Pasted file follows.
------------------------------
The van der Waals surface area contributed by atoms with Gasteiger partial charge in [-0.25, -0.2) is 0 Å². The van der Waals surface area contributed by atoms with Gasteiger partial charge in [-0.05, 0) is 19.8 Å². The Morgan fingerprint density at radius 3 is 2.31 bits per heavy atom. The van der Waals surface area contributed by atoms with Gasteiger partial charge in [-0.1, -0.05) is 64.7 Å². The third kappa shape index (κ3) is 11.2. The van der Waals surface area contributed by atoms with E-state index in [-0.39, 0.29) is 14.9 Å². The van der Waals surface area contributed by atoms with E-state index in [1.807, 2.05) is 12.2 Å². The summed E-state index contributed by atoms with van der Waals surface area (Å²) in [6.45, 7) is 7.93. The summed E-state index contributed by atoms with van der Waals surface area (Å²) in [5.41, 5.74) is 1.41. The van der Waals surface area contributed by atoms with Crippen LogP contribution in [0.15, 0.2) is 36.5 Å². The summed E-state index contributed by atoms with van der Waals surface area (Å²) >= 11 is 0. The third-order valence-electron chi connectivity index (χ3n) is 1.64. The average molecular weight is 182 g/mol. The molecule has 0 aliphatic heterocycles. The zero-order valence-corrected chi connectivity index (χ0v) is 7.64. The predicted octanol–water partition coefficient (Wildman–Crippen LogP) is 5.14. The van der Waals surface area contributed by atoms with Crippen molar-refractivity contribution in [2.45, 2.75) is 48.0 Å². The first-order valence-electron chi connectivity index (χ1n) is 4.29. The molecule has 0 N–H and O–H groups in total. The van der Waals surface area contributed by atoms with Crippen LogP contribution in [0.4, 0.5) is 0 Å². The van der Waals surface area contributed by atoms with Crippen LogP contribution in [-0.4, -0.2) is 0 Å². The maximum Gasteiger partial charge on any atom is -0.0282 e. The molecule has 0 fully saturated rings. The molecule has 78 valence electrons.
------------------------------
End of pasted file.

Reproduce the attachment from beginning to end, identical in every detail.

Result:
The van der Waals surface area contributed by atoms with Gasteiger partial charge in [-0.25, -0.2) is 0 Å². The van der Waals surface area contributed by atoms with Gasteiger partial charge in [-0.05, 0) is 19.8 Å². The Morgan fingerprint density at radius 3 is 2.31 bits per heavy atom. The van der Waals surface area contributed by atoms with Gasteiger partial charge in [-0.1, -0.05) is 64.7 Å². The third kappa shape index (κ3) is 11.2. The van der Waals surface area contributed by atoms with E-state index in [-0.39, 0.29) is 14.9 Å². The van der Waals surface area contributed by atoms with E-state index in [1.807, 2.05) is 12.2 Å². The summed E-state index contributed by atoms with van der Waals surface area (Å²) in [6.45, 7) is 7.93. The summed E-state index contributed by atoms with van der Waals surface area (Å²) in [5.41, 5.74) is 1.41. The van der Waals surface area contributed by atoms with Crippen LogP contribution in [0.15, 0.2) is 36.5 Å². The summed E-state index contributed by atoms with van der Waals surface area (Å²) >= 11 is 0. The third-order valence-electron chi connectivity index (χ3n) is 1.64. The average molecular weight is 182 g/mol. The molecule has 0 aliphatic heterocycles. The zero-order valence-corrected chi connectivity index (χ0v) is 7.64. The predicted octanol–water partition coefficient (Wildman–Crippen LogP) is 5.14. The van der Waals surface area contributed by atoms with Crippen molar-refractivity contribution in [2.45, 2.75) is 48.0 Å². The first-order valence-electron chi connectivity index (χ1n) is 4.29. The molecule has 0 N–H and O–H groups in total. The van der Waals surface area contributed by atoms with Crippen LogP contribution in [0.4, 0.5) is 0 Å². The van der Waals surface area contributed by atoms with Crippen LogP contribution in [-0.4, -0.2) is 0 Å². The maximum Gasteiger partial charge on any atom is -0.0282 e. The molecule has 0 fully saturated rings. The molecule has 78 valence electrons.